Ebo Quansah in Accra .
I have had a lot of fun these days about people who claim to love Mrs. Charlotte Osei, the immediate past Chairperson of the Electoral Commission (EC) so much that they are making ugly noises about challenging the constitutional method employed to remove her.
What intrigues me so much is that those swearing to visit all manner of mayhem on this society over her removal, are cemetery silent on the other two commissioners removed together with her. Are Mrs. Osei’s former two deputies – Mr. Amadu Sulley and Mrs. Georgina Amankwa – not entitled to the same treatment as citizens of this nation with Freedom and Justice as its motto?
For me, the removal of Mrs. Charlotte Osei is the best news to hit the newsstands since the proclamation of the Fourth Republic. Her corrupt deals, as exposed by the eminent judges and prominent Ghanaians who sat on the petition to the President, as well as her doggy competence level outlined in the official report aside, this woman cannot be a full-fledged Ghanaian, I dare state.
For a considerable period leading to her appointment as Chairperson of the Electoral Commission, Wikipedia listed her as being born in Nigeria with a Nigerian mother. Now the same Wikipedia says she was born at Axim in the Western Region of Ghana. How and when Wikipedia realised that she was born in Ghana is a contentious issue, I dare affirm.,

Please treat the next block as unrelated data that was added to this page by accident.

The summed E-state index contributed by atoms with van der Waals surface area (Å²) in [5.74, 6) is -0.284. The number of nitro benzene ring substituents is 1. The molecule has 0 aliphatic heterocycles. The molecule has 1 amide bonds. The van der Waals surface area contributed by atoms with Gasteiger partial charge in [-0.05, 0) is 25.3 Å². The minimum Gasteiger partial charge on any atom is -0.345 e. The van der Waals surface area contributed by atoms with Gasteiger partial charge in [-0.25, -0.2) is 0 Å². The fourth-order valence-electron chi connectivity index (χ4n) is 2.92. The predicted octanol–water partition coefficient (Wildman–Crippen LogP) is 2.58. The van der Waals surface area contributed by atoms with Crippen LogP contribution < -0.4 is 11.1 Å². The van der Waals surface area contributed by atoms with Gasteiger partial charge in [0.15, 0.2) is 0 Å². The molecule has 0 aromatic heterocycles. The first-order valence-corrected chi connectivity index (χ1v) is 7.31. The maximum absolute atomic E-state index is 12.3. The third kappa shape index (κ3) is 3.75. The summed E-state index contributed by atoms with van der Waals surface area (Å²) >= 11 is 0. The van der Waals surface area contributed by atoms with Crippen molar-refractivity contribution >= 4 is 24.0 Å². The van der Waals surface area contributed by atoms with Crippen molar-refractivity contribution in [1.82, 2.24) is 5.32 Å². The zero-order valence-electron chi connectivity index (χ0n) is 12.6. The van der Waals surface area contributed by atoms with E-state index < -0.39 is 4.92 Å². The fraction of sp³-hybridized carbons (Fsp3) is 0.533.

For me, how Mrs. Charlotte Osei rose to the position of Chairperson of the Electoral Commission is a subject that needs to be researched into. I intend to visit this issue in an article next week.
Today though, is about the conscious or unconscious efforts at obliterating the contributions of Prof. Kofi Abrefa Busia to nation-building, as well as to the political tradition he helped to nurture.
For the records, Prof. Busia was the first African to lecture at the University of Ghana. But the man who led this country as Prime Minister from 1969 until Kutu Acheampong’s coup of January 1972, has only a chair at one of the departments to remind the world of his contributions to higher education in Ghana. Contrast this with the honour done former President Hilla Limann, for instance. The deceased head of state of the Third Republic, was not educated at Legon. He did not lecture there either. But there is a whole hall of residence dedicated to his memory.